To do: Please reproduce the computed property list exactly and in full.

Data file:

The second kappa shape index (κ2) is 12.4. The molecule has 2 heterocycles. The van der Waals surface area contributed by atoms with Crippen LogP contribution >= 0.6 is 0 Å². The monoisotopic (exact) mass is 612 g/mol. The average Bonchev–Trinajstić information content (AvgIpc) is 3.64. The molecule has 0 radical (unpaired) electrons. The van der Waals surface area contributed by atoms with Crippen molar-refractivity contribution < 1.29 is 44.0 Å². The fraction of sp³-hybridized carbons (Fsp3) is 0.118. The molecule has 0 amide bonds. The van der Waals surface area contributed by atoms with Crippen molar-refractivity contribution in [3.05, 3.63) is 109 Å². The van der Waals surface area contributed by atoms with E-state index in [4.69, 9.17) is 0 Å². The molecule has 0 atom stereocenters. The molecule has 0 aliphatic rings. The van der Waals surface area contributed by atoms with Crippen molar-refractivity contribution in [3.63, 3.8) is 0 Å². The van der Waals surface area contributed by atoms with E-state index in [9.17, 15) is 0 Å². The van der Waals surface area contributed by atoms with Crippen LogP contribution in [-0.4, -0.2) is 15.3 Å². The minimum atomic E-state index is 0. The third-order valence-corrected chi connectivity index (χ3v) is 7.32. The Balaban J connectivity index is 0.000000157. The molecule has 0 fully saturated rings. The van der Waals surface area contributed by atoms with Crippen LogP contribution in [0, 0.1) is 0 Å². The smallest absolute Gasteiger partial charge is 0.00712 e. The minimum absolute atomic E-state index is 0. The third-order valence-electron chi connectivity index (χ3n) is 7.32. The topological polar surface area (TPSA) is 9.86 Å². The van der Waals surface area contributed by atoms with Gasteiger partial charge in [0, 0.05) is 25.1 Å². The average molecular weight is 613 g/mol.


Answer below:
The second kappa shape index (κ2) is 12.4. The molecule has 2 heterocycles. The van der Waals surface area contributed by atoms with Crippen LogP contribution >= 0.6 is 0 Å². The monoisotopic (exact) mass is 612 g/mol. The average Bonchev–Trinajstić information content (AvgIpc) is 3.64. The molecule has 0 radical (unpaired) electrons. The van der Waals surface area contributed by atoms with Crippen molar-refractivity contribution < 1.29 is 44.0 Å². The fraction of sp³-hybridized carbons (Fsp3) is 0.118. The molecule has 0 amide bonds. The van der Waals surface area contributed by atoms with Crippen molar-refractivity contribution in [3.05, 3.63) is 109 Å². The van der Waals surface area contributed by atoms with E-state index in [4.69, 9.17) is 0 Å². The molecule has 0 atom stereocenters. The molecule has 0 aliphatic rings. The van der Waals surface area contributed by atoms with Crippen molar-refractivity contribution in [3.63, 3.8) is 0 Å². The van der Waals surface area contributed by atoms with E-state index in [9.17, 15) is 0 Å². The van der Waals surface area contributed by atoms with Crippen LogP contribution in [-0.4, -0.2) is 15.3 Å². The minimum atomic E-state index is 0. The third-order valence-corrected chi connectivity index (χ3v) is 7.32. The Balaban J connectivity index is 0.000000157. The molecule has 0 fully saturated rings. The van der Waals surface area contributed by atoms with Crippen LogP contribution in [0, 0.1) is 0 Å². The smallest absolute Gasteiger partial charge is 0.00712 e. The minimum absolute atomic E-state index is 0. The third-order valence-electron chi connectivity index (χ3n) is 7.32. The topological polar surface area (TPSA) is 9.86 Å². The van der Waals surface area contributed by atoms with Gasteiger partial charge in [0, 0.05) is 25.1 Å². The average molecular weight is 613 g/mol.